Teachers "at the top of their game" would be lured from the city to the bush with extra cash, nice houses and a guaranteed right of return under a plan to improve student results in Australia's regional schools.
A lengthy review of regional education has urged the federal government to offer more incentives for established teachers to do a stint outside the city, and to break down the stigma around the bush as a place for teachers to work.
Teachers should also be given an "absolute, rock-solid guarantee" they can return to their original school, said the report's author, education professor and former teacher John Halsey.
He pointed to models used in mining and engineering industries to lure staff to regional areas by offering "very nice housing", and flying staff and their families free-of-charge to inspect their would-be homes.
A 34-year-old teacher moving to an isolated area does not want to share a house with strangers, Professor Halsey said. And people's enthusiasm about working in rural areas was often "drained away every day after work by complaints and disappointments about the quality of housing" from family members.
It's just a fact of life," Professor Halsey told Fairfax Media. "Housing and conditions in some locations - and in some more than others - is a major issue."
The report also recommended teachers be lured with "targeted salary and conditions packages" and a guarantee they can return to their original post, not just any school.
"If you're prepared to go to Broken Hill and you’ve come out of the green leafies in Sydney, being told you can return to greater metropolitan Sydney is not going to cut it," Professor Halsey said.
The Turnbull government commissioned the review last year in a bid to improve lagging results for country students compared to their city counterparts. The report, presented to education ministers on Friday, also recommended making the national curriculum more relevant to regional and remote students.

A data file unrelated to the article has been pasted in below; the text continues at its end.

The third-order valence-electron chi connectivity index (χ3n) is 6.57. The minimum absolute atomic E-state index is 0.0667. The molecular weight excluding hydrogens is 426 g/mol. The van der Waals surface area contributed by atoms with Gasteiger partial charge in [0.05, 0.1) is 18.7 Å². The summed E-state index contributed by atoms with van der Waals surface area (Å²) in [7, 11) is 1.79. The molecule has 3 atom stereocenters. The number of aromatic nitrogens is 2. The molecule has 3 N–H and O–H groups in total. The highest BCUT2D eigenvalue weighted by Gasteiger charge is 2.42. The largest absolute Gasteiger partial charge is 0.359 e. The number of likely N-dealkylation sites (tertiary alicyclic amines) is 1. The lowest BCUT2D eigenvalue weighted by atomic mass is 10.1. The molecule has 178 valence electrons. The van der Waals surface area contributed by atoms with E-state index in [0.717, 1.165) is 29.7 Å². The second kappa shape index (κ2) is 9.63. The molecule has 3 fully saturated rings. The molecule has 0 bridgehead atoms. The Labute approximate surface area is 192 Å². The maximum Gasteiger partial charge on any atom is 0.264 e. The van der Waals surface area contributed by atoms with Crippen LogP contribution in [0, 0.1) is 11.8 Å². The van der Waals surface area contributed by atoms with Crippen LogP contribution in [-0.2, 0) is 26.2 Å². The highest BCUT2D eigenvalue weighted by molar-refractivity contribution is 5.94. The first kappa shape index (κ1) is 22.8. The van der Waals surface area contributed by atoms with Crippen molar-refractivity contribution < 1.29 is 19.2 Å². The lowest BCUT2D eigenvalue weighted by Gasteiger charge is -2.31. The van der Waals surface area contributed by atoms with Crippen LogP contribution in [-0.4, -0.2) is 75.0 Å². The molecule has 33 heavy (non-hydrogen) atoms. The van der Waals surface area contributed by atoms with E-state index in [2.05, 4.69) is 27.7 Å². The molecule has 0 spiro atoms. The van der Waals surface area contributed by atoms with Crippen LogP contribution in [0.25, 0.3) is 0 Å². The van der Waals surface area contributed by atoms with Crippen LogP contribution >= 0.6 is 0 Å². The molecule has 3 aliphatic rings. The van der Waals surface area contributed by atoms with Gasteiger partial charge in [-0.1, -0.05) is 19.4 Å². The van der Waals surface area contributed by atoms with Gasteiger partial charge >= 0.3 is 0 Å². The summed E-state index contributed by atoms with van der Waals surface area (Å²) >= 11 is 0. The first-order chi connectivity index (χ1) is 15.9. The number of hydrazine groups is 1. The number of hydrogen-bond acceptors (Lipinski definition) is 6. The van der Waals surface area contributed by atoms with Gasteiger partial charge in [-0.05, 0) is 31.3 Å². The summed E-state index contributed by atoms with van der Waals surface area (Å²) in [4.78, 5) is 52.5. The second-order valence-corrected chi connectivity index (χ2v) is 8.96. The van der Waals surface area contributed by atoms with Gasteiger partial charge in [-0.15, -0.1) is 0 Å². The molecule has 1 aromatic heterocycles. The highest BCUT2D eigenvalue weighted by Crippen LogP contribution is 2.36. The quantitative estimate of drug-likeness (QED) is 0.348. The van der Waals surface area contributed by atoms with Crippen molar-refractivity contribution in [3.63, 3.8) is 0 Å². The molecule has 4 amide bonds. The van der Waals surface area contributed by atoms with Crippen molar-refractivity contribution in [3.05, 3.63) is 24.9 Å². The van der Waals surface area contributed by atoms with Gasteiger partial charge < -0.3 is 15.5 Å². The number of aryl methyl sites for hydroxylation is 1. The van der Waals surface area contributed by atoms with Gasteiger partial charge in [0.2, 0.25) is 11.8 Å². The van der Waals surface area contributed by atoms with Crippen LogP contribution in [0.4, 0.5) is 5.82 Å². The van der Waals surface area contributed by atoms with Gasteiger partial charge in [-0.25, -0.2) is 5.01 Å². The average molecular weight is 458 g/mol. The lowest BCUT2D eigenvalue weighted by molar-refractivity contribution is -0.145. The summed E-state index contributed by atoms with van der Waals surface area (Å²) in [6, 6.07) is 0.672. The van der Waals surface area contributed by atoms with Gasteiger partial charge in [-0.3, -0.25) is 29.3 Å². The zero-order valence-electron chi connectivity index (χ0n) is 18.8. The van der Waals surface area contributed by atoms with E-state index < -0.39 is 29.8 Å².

"The achievements of [country] students have in the main lagged behind urban students for decades," Professor Halsey wrote. "This has to be turned around in the shortest time possible."
The report acknowledged the drawback in luring teachers to the bush temporarily was that turnover would remain high. But it was still desirable to get more teachers "at the top of their game" into regional schools.
Beginner teachers were often seen as "an important [but] over-represented" component of staff in regional schools, Professor Halsey said.
"Experience does count for something and accounts in some instances for a lot," he said.
Education Minister Simon Birmingham said there was "no silver bullet" to fixing inequities in regional education but he would examine the recommendations and respond within weeks.
Professor Halsey said there should also be more help for students from regional schools who move to the city for university, where they often struggle to find and maintain property leases.
This represents a small section of the report which has just been released. It will be interesting to see how Merlino and Birmingham respond to the report. Frankly I have little faith in either of them to properly address the findings of this report.
He proposed an "adviser-cum-broker, a one-stop shop" to help students into affordable student housing where possible, rather than the private rental market.